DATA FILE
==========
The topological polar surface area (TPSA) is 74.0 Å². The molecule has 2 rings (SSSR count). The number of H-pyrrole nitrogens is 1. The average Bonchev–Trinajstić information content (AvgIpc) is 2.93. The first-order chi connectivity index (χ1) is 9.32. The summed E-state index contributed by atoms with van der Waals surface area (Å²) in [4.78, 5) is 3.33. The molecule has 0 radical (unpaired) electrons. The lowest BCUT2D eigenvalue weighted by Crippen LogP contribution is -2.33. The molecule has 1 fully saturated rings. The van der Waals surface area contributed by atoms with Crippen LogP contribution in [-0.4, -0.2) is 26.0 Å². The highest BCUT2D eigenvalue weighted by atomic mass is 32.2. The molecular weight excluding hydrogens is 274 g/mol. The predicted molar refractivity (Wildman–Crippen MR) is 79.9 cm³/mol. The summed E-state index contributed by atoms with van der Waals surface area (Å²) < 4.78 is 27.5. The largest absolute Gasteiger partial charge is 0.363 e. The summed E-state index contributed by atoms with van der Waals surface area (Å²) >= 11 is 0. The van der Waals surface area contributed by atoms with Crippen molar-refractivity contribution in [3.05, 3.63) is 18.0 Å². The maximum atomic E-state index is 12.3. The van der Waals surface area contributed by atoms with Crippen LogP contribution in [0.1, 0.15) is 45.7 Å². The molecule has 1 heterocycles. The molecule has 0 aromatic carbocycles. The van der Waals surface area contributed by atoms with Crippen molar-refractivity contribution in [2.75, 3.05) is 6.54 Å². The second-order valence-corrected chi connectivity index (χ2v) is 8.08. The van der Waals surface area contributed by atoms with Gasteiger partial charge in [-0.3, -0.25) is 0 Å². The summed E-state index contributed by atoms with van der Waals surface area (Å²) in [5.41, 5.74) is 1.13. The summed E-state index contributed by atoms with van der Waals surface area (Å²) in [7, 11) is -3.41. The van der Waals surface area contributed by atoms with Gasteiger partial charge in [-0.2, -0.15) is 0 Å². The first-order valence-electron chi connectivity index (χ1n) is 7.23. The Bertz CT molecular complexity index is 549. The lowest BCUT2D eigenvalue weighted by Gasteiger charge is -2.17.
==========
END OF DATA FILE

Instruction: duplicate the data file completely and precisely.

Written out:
The topological polar surface area (TPSA) is 74.0 Å². The molecule has 2 rings (SSSR count). The number of H-pyrrole nitrogens is 1. The average Bonchev–Trinajstić information content (AvgIpc) is 2.93. The first-order chi connectivity index (χ1) is 9.32. The summed E-state index contributed by atoms with van der Waals surface area (Å²) in [4.78, 5) is 3.33. The molecule has 0 radical (unpaired) electrons. The lowest BCUT2D eigenvalue weighted by Crippen LogP contribution is -2.33. The molecule has 1 fully saturated rings. The van der Waals surface area contributed by atoms with Crippen LogP contribution in [-0.4, -0.2) is 26.0 Å². The highest BCUT2D eigenvalue weighted by atomic mass is 32.2. The molecular weight excluding hydrogens is 274 g/mol. The predicted molar refractivity (Wildman–Crippen MR) is 79.9 cm³/mol. The summed E-state index contributed by atoms with van der Waals surface area (Å²) < 4.78 is 27.5. The largest absolute Gasteiger partial charge is 0.363 e. The summed E-state index contributed by atoms with van der Waals surface area (Å²) >= 11 is 0. The van der Waals surface area contributed by atoms with Crippen molar-refractivity contribution in [3.05, 3.63) is 18.0 Å². The maximum atomic E-state index is 12.3. The van der Waals surface area contributed by atoms with Crippen LogP contribution in [0.1, 0.15) is 45.7 Å². The molecule has 1 heterocycles. The molecule has 0 aromatic carbocycles. The van der Waals surface area contributed by atoms with Crippen molar-refractivity contribution in [2.75, 3.05) is 6.54 Å². The second-order valence-corrected chi connectivity index (χ2v) is 8.08. The van der Waals surface area contributed by atoms with Gasteiger partial charge in [-0.3, -0.25) is 0 Å². The summed E-state index contributed by atoms with van der Waals surface area (Å²) in [5.41, 5.74) is 1.13. The summed E-state index contributed by atoms with van der Waals surface area (Å²) in [7, 11) is -3.41. The van der Waals surface area contributed by atoms with Gasteiger partial charge in [-0.2, -0.15) is 0 Å². The first-order valence-electron chi connectivity index (χ1n) is 7.23. The Bertz CT molecular complexity index is 549. The lowest BCUT2D eigenvalue weighted by Gasteiger charge is -2.17.